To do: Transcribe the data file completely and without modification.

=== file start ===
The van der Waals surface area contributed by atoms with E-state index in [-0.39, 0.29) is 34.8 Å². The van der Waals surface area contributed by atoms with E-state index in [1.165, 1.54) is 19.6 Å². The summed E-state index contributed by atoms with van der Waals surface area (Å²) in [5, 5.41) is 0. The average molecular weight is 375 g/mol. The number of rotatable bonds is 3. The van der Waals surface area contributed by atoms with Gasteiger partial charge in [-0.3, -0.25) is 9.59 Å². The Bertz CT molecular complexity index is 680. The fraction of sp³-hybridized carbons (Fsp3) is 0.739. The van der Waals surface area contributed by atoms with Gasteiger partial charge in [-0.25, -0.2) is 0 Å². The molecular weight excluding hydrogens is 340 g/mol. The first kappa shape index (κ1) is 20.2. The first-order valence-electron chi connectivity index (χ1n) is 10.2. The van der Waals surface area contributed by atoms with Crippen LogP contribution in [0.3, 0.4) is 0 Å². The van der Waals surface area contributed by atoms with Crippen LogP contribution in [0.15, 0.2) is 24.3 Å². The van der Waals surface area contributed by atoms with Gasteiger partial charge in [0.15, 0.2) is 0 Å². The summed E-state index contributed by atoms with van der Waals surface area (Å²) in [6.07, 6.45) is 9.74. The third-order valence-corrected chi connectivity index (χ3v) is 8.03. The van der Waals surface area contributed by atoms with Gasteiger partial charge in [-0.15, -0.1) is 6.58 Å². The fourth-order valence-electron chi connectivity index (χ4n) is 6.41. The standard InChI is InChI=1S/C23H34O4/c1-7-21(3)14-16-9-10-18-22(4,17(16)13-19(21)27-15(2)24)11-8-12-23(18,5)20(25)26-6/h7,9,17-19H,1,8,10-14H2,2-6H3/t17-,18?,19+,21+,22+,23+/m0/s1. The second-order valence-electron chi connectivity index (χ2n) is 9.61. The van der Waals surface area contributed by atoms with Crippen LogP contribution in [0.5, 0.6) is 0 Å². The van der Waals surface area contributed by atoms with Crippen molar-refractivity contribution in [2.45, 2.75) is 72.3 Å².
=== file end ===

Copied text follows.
The van der Waals surface area contributed by atoms with E-state index in [-0.39, 0.29) is 34.8 Å². The van der Waals surface area contributed by atoms with E-state index in [1.165, 1.54) is 19.6 Å². The summed E-state index contributed by atoms with van der Waals surface area (Å²) in [5, 5.41) is 0. The average molecular weight is 375 g/mol. The number of rotatable bonds is 3. The van der Waals surface area contributed by atoms with Gasteiger partial charge in [-0.3, -0.25) is 9.59 Å². The Bertz CT molecular complexity index is 680. The fraction of sp³-hybridized carbons (Fsp3) is 0.739. The van der Waals surface area contributed by atoms with Gasteiger partial charge in [-0.25, -0.2) is 0 Å². The molecular weight excluding hydrogens is 340 g/mol. The first kappa shape index (κ1) is 20.2. The first-order valence-electron chi connectivity index (χ1n) is 10.2. The van der Waals surface area contributed by atoms with Crippen LogP contribution in [0.3, 0.4) is 0 Å². The van der Waals surface area contributed by atoms with Crippen LogP contribution in [0.15, 0.2) is 24.3 Å². The van der Waals surface area contributed by atoms with Gasteiger partial charge in [0.15, 0.2) is 0 Å². The summed E-state index contributed by atoms with van der Waals surface area (Å²) in [6.07, 6.45) is 9.74. The third-order valence-corrected chi connectivity index (χ3v) is 8.03. The van der Waals surface area contributed by atoms with Gasteiger partial charge in [-0.15, -0.1) is 6.58 Å². The fourth-order valence-electron chi connectivity index (χ4n) is 6.41. The standard InChI is InChI=1S/C23H34O4/c1-7-21(3)14-16-9-10-18-22(4,17(16)13-19(21)27-15(2)24)11-8-12-23(18,5)20(25)26-6/h7,9,17-19H,1,8,10-14H2,2-6H3/t17-,18?,19+,21+,22+,23+/m0/s1. The second-order valence-electron chi connectivity index (χ2n) is 9.61. The van der Waals surface area contributed by atoms with Crippen LogP contribution in [0.5, 0.6) is 0 Å². The van der Waals surface area contributed by atoms with Crippen molar-refractivity contribution in [2.45, 2.75) is 72.3 Å².